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23rd Mar 2019

Romanian prosecutor fights back critics for EU top job

  • Budget control committee backs ex Romania's anti-graft chief as European Public Prosecutor's Office (Photo: European Parliament)

Romania's former anti-corruption chief fought back against critics during a hearing on Tuesday (26 February) with MEPs for the EU's new top prosecutor job.

Romania's current government has lobbied hard against her, after the anti-corruption office she led for five years helped convict high-level politicians, while her supporters regard Laura Codruta Kovesi as a heroine for fighting corruption in a country marred by graft.

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  • Laura Codruta Kovesi is the former chief prosecutor of Romania’s anti-corruption agency (Photo: Helga Stevens)

"I am aware that you have been exposed to a lot of negative info about me, I have absolutely nothing to hide," Kovesi told MEPs on Tuesday.

Kovesi told European lawmakers that a prosecutor must be the "servant of the rule of law" and have a strong "moral compass".

"I was independent. My results are speaking for me. We investigated members of different parties. We investigated people that have important positions, wealth. Independence was provided by law. Now, there are attempts to limit our independence," she told MEPs.

Kovesi added that under her leadership Romania's anti-corruption department (DNA) investigated 2,000 cases annually involving fraud of EU funds, and more than 1,000 people have been sent in front of a judge, with 900 sentenced. "More than 60 of them were high-level officials," she added.

The Romanian candidate for the new position of EU chief prosecutor was backed by the budget control committee after the hearing. Their decision is only advisory, MEPs from the civil liberties committee will vote on their preferred candidate on Wednesday.

The EU parliament and member states will have to decide together on the post eventually, which may result in lengthy negotiations if the two institutions put forward different names.

After heavy campaigning by the Romanian government against Kovesi, member states voted to put the French candidate Jean-Francois Bohnert in pole position, Kovesi and the third candidate, Andres Ritter from Germany, received an equal number of votes each.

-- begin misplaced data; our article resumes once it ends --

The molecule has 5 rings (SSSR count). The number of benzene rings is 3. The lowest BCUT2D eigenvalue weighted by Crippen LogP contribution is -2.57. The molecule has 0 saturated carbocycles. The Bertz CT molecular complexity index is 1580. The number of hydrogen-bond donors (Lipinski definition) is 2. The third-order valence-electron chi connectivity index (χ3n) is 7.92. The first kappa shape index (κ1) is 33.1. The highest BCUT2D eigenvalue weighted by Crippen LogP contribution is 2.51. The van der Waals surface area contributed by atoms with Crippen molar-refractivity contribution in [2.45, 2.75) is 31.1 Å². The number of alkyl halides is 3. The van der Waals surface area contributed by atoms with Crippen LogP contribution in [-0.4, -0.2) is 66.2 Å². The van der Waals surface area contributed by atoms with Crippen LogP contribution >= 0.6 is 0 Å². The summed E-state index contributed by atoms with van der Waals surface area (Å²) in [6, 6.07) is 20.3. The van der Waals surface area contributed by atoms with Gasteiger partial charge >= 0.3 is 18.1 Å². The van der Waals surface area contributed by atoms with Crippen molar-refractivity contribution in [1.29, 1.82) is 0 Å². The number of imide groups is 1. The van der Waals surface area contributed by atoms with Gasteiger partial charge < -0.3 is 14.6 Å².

Ahead of the member states' vote, a separate expert panel put Kovesi first.

At Tuesday's hearing Bohnert, who also has extensive experience as a prosecutor and participating in the setting up of Eurojust (an EU agency dealing with judicial cooperation), told lawmakers that efficiently fighting criminality and corruption, the new chief prosecutor's office could be a new tool for democratic trust in the EU.

Asked how would he deal with member states where EU funds' fraud is systemic, he said the prosecutor is not there to "name and shame" member states, and that corruption is present in every member states, and it needs to be investigated.

Some MEPs praised Kovesi, who was removed as the chief anti-corruption prosecutor in Bucharest last year after political pressure, for her resilience.

Maltese MEP Roberta Metsola from the centre-right European People's Party thanked Kovesi for her "dignified courage that inspired people across our continent".

Green MEP Eva Joly from France said: "I am proud of seeing her here despite the terrible campaign that her government started against her. We don't believe what is said. I know what is happening."

The new EU chief prosecutor position is to be set up by the end of 2020, with the participation of 22 of the 28 member states. Its job will be to fight crimes related to the EU budget, including fraud and money laundering.

It would give a boost to the EU in prosecuting misuse of funds, the task of the EU's anti-fraud agency, OLAF which cannot prosecute wrong-doings.

The Romanian government, which holds the EU presidency, has been criticised by the EU commission for backtracking on the fight against corruption. The Socialist-led government had accused Kovesi of abusing her office, which she denies.

Over the weekend, thousands of Romanians demonstrated to protest the government's efforts to weaken the rule of law.

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